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Event-triggered Consensus Frameworks for Multi-agent Systems


Event-triggered Consensus Frameworks for Multi-agent Systems

Amini, Amir ORCID: https://orcid.org/0000-0002-2134-4406 (2020) Event-triggered Consensus Frameworks for Multi-agent Systems. PhD thesis, Concordia University.

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Recently, distributed multi-agent systems (MAS) have been widely studied for a variety of engineering applications, including cooperative vehicular systems, sensor networks, and electrical power grids. To solve the allocated tasks in MASs, each agent autonomously determines the appropriate actions using information available locally and received from its neighbours. Many cooperative behaviours in MAS are based
on a consensus algorithm. Consensus, by definition, is to distributively agree on a parameter of interest between the agents. Depending on the application, consensus has different configurations such as leader-following, formation, synchronization in robotic arms, and state estimation in sensor networks. Consensus in MASs requires local measurements and information exchanges between the neighbouring agents. Due to the energy restriction, hardware limitation, and bandwidth constraint, strategies that reduce the amount of measurements and information exchanges between the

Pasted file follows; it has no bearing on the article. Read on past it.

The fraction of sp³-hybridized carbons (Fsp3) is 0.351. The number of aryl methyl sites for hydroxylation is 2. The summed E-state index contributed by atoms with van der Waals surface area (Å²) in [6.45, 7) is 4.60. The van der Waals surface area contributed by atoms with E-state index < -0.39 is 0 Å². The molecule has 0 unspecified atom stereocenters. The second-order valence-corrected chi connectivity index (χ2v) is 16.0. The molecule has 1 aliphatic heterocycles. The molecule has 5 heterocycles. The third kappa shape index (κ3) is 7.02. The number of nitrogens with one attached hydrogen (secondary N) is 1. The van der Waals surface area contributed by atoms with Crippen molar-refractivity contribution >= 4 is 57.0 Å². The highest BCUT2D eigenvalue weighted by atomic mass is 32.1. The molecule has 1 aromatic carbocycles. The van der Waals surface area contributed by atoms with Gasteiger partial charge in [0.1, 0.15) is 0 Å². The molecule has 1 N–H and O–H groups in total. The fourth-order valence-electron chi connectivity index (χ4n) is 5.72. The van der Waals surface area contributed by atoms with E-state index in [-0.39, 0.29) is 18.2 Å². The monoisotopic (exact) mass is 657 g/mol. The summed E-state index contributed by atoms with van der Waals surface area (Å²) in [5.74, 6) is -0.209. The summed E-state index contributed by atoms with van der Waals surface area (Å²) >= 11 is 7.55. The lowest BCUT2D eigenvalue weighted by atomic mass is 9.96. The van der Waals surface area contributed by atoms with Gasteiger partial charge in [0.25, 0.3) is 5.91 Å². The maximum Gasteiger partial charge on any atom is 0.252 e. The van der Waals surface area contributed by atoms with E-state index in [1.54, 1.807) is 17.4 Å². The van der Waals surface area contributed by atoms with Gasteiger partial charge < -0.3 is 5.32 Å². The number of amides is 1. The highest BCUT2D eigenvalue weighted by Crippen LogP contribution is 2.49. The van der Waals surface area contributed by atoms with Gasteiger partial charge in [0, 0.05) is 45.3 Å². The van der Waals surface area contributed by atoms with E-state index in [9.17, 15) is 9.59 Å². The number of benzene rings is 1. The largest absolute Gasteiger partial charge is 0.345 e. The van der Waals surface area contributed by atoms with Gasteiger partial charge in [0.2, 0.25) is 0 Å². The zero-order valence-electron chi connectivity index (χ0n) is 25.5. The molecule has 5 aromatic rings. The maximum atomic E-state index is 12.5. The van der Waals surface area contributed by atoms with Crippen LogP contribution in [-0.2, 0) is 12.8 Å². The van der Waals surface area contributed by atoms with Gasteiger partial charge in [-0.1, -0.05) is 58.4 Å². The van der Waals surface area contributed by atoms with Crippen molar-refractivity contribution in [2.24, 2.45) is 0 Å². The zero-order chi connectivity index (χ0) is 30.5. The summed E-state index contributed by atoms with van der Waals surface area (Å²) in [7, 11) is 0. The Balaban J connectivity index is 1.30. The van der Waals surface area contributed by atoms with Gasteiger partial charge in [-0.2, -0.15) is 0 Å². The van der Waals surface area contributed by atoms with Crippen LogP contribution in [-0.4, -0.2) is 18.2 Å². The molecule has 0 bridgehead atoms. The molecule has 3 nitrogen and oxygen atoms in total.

agents are of paramount interest. Event-triggering transmission schemes are among the most recent strategies that efficiently reduce the number of transmissions. This dissertation proposes a number of event-triggered consensus (ETC) implementations
which are applicable to MASs. Different performance objectives and physical constraints, such as a desired convergence rate, robustness to uncertainty in control realization, information quantization, sampled-data processing, and resilience to denial
of service (DoS) attacks are included in realization of the proposed algorithms. A novel convex optimization is proposed which simultaneously designs the control and event-triggering parameters in a unified framework. The optimization governs the trade-off between the consensus convergence rate and intensity of transmissions. This co-design optimization is extended to an advanced class of event-triggered schemes,
known as the dynamic event-triggering (DET), which is able to substantially reduce the amount of transmissions. In the presence of DoS attacks, the co-design optimization simultaneously computes the control and DET parameters so that the number of transmissions is reduced and a desired level of resilience to DoS is guaranteed. In addition to consensus, a formation-containment implementation is proposed, where the
amount of transmissions are reduced using the DET schemes. The performance of the proposed implementations are evaluated through simulation over several MASs. The
experimental results demonstrate the effectiveness of the proposed implementations and verify their design flexibility.

Divisions:Concordia University > Gina Cody School of Engineering and Computer Science > Electrical and Computer Engineering
Item Type:Thesis (PhD)
Authors:Amini, Amir
Institution:Concordia University
Degree Name:Ph. D.
Program:Electrical and Computer Engineering
Date:3 October 2020
Thesis Supervisor(s):Asif, Amir and Mohammadi, Arash
ID Code:987588
Deposited By: Amir Amini
Deposited On:29 Jun 2021 20:48
Last Modified:29 Jun 2021 20:48
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